“It positions us to make the most of this new wave of globalisation,” he says.
As with any technology, risks could emerge. A top concern is job displacement.
“Currently, a large number of people are working in manufacturing; it’s the primary source of earnings for a lot of folks around the world. How do we make sure that the training of those people actually happens so that they can move into a position or role where they work alongside robotic systems?”
There are also ethical considerations. “When we get to the point of complete automation — and I don’t think that it’s very far away, where robots run factories all by themselves — how will we decide whether the quality of a product is good enough?” he asks, pointing to quality control within food processing.
There are also security concerns. “Automation is digitalised and, as a result of that, these systems can be vulnerable and can be hacked.”
He pointed to the June 2021 cyberattack on JBS [JBSAY], the world’s largest meat processor, which forced the shutdown of nine beef plants and disrupted operations at others. “JBS was basically held hostage for a very long time — something similar could disrupt the entire supply chain, or take prices up and cause all sorts of problems,” he says.
In recent years, security concerns have been fuelled by the advancement of software technologies. “Robotics is the combination of AI, which is the brain, and hardware components, which I like to say are the hands of the system. The brain and the hands have to always be in sync for optimal results.”
However, the software aspect of robotics has traditionally been a challenge. AI development faced obstacles due to its limited scalability until a few years ago, which hindered its deployment on machines operating in resource-constrained environments.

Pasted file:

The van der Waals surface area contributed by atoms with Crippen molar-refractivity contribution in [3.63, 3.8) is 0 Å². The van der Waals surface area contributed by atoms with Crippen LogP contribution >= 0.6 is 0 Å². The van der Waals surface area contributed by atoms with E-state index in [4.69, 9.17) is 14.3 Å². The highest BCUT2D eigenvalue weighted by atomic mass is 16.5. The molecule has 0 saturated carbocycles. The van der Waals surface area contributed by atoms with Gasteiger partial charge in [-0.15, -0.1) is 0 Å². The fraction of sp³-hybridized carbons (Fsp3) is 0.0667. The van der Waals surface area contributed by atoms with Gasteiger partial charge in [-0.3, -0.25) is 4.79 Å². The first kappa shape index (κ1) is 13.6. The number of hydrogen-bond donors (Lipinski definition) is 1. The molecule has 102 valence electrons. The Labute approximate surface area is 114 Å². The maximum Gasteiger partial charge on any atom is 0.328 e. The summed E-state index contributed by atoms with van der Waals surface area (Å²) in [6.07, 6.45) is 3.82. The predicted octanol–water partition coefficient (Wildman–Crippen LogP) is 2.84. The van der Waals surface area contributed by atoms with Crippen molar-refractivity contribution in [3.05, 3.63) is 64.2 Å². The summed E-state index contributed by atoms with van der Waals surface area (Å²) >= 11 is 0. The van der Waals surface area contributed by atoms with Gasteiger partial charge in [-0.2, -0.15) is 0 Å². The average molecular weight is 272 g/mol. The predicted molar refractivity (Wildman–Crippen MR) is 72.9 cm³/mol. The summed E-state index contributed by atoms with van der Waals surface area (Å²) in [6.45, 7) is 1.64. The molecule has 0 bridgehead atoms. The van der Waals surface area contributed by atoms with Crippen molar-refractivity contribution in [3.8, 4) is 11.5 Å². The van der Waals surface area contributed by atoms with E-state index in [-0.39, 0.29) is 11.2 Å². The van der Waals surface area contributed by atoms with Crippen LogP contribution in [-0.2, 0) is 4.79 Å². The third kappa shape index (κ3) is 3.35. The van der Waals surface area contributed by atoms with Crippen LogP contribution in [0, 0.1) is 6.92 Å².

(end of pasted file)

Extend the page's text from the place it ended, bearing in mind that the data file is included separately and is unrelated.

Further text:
“AI is currently at a very interesting point with large language models. We’ve clearly unlocked a new frontier of innovation in terms of capability. And the best part about these models is that they’re inherently distributable,” Dessai explains.
Due to the falling cost of hardware and the rising accessibility of AI, “it’s becoming increasingly possible economically to deploy AI systems in the real world”.
AI: Intelligence as a Commodity
“This is the golden moment for AI,” Dessai says. The emergence of technologies such as ChatGPT, which has been publicly available for less than 14 months, has breathed new life into AI projects that were previously shelved.
“If you look at its core, what we’re doing with AI is, to a certain degree, commoditising intelligence.” Looking at knowledge work broadly, a substantial portion can be automated.
In the financial services sector, for example, a considerable amount of time is dedicated to producing research reports. AI systems can efficiently summarise information and present key insights, massively streamlining the process.
“If you look at its core, what we’re doing with AI is, to a certain degree, commoditising intelligence.”
Similar applications extend to the tech sector, with AI potentially automating code generation and reducing redundant software writing. In healthcare, meanwhile, AI can contribute to tasks like maintaining patient records, sending messages and generating comprehensive diagnosis reports, ultimately improving efficiency and saving valuable time for healthcare professionals.